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Forest degradation promotes fire during drought in moist tropical forests of Ghana

Abstract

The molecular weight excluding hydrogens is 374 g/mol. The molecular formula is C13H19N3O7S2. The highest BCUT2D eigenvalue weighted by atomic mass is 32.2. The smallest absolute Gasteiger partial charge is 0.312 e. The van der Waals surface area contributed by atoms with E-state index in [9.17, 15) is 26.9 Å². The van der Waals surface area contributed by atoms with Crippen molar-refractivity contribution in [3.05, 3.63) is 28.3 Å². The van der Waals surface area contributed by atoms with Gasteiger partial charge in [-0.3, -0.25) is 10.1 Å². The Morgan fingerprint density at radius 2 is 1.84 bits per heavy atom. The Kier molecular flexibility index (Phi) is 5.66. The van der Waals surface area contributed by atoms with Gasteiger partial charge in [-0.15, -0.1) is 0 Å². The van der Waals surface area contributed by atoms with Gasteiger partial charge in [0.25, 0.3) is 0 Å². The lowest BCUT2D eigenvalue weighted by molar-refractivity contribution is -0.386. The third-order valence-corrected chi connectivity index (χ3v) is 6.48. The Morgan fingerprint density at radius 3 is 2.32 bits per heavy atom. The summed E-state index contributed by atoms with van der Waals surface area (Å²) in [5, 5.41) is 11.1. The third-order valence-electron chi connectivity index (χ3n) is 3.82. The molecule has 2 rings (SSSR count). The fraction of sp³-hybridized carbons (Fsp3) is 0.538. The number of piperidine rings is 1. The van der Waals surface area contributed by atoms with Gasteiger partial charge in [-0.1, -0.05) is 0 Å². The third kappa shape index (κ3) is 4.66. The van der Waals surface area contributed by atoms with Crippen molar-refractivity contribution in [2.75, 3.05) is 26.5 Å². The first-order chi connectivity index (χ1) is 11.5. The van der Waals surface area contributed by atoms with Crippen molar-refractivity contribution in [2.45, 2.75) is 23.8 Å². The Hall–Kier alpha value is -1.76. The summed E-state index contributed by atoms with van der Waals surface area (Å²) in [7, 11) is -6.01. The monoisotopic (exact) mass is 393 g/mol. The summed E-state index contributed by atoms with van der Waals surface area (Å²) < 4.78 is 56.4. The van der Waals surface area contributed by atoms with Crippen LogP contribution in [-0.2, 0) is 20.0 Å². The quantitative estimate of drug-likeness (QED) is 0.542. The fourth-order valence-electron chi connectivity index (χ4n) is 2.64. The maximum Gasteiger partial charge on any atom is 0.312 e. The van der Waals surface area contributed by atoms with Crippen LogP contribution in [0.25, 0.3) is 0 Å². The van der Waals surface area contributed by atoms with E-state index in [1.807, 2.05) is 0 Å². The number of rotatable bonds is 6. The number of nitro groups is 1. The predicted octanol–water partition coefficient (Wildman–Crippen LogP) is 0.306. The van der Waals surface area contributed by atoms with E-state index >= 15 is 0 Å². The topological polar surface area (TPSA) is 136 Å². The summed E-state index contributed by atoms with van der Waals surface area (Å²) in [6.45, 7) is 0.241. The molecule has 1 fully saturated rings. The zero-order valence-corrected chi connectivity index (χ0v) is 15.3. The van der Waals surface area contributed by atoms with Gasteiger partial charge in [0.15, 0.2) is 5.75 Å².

Forest reserves in Ghana are the only significant refugia of natural tropical forests, but they are threatened by land use pressures that have led to widespread forest degradation. Additional stress from climate perturbations, such as droughts, can reduce fuel moisture and lead to fires that render the reserves more vulnerable to further degradation. Here, we explore recent drought-associated wildfires in the forest zone of Ghana to better understand the combined effects of forest degradation and drought stress on fire in the forest reserves. We used remotely sensed Earth observations from MODIS and Landsat 8 along with Climate Hazards Group Infrared Precipitation with Stations (CHIRPS) precipitation data, to study fires that occurred during drought conditions in 2016. Fires were widespread in 2016, with an estimated 2137 km2 of forest reserve area burned. During the period 2003–2017, forest reserves experienced the most active fire detections in 2016. The majority of these fires were located in the moist semi-deciduous forests, the largest and most economically valuable forest type, accounting for more than 50% of all active fires and burned area. Forest reserves within the moist semi-deciduous forest type also had the highest standardized fire anomalies in 2016. There was a higher percentage of burned area in degraded forest reserves than in more intact reserves. These results underscore the vulnerability of Ghana’s forest reserves, particularly in the moist semi-deciduous type, to fires during severe droughts. Although drought predisposes moist tropical forests to fire, forest degradation also influences the spatial pattern and extent of burned forests. Fire-induced forest degradation presents a major challenge for conservation of humid tropical forests in the region. Within the context of REDD+ and other climate change mitigation and adaptation programs in West Africa, it will be imperative to incorporate effective fire management strategies into ongoing efforts to reduce forest degradation and sustain forest resilience.

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